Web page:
There are all sorts of myths and ideas out there about what exactly affects car insurance rates. There are the obvious things like income, history of speeding tickets and how long you have been driving. There are also those seemingly unrelated things like the color of your car, where you went to college and who your favorite sports team is. I made that last one up but I could see how being a New York Knicks fan could make me an angry and distracted driver.
Because state insurance laws vary and insurance companies don’t really reveal how they come up with rates, it’s hard to find out what exactly matters. But there is one factor that plays a role in how much you will pay for auto insurance, and that is your credit history. Yes, your auto insurance company cares if you pay your credit card bills on time.
“Credit Based Insurance Score”
According to the National Association of Insurance Commissioners, auto insurance companies use a something called a credit based insurance score as a factor in deciding how much to charge an individual for car insurance. Because insurance companies are run by vampires who hide in the shadows, it is not known what exactly goes into this score and how much it can affect your insurance rate, but it is safe to assume that your FICO credit score is a big factor.
Now what in the world does your credit score have to do with driving a car? One can only guess as to why exactly insurance companies value your credit score, but any factor that affects insurance rates usually comes down to one thing: money. As in the insurance company wants to make as much money as possible while giving you as little as possible. If you look at it from the insurance companies perspective, a perfect customer is one who pays their bill on time every month and never files a claim. You could then come to the conclusion that someone who has poor credit is not “responsible” so they will be late on paying their bills and likely be a reckless driver. It sounds a little far fetched, but insurance companies do lots and lots of research and it’s reasonable to think they have found some research that shows drivers with poor credit make more claims than those with good credit.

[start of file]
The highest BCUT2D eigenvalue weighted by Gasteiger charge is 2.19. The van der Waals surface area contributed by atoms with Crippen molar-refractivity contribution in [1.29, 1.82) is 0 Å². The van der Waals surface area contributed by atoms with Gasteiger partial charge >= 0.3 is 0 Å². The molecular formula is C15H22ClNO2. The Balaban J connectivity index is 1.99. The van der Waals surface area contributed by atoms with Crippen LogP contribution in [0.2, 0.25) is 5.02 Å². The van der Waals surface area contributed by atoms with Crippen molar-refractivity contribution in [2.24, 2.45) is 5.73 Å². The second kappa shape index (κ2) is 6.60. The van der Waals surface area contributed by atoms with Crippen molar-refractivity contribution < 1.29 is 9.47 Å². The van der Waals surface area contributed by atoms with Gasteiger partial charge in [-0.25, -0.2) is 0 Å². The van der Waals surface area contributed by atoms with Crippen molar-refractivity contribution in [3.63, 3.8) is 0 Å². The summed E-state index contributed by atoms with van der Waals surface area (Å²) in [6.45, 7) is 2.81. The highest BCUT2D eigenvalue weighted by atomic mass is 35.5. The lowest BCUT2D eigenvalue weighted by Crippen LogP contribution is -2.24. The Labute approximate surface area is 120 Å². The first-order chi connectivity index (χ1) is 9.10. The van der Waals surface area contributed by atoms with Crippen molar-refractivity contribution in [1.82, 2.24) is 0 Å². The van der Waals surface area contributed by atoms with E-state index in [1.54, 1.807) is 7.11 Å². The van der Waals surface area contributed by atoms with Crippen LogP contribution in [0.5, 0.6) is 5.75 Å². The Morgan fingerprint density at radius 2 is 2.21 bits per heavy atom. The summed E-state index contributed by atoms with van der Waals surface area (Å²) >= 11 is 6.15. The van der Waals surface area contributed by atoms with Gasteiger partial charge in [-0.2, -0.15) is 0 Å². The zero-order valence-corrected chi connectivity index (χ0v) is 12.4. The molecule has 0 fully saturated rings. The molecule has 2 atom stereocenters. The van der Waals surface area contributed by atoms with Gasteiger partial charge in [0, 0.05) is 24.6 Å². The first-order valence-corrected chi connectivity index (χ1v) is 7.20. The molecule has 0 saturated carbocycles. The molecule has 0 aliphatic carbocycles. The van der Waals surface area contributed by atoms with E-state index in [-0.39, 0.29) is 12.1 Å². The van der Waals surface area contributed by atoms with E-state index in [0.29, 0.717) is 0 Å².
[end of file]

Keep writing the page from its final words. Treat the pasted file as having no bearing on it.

Is it unfair?
Some argue that taking into account someone’s credit score to determine auto insurance rates is unfair. I agree somewhat, because there are many reasons that someone could have poor credit that have nothing to do with irresponsibility or recklessness. People with egregious medical bills that have no way to pay them are just one example. Another example is someone who has been a victim of fraud and has had their credit dinged in the process.
Immigrants are also affected unfairly by this. They usually have little to no credit history when entering the country, so even if they are the most responsible person in the universe, having insufficient credit history can affect them. Indeed, there are some states (Massachusetts, Hawaii and California) that have banned auto insurance companies from using a credit based insurance score. So there is some sentiment out there which feels this is an unfair practice, but most states do allow it so I don’t see it going away anytime soon.
If you live in a state which allows this practice, you need to make sure your credit score is pristine. There are many many reasons to have a great credit score, and this is just one more reason to add to the list. Having a good credit score gives you a chance to have lower auto insurance rates, an expense every driver will have for the rest of their lives. Even a savings of $10 a month can have a profound effect on how much you spend on auto insurance over a lifetime. So do what you can to keep that credit score high because it can help you in more ways than one.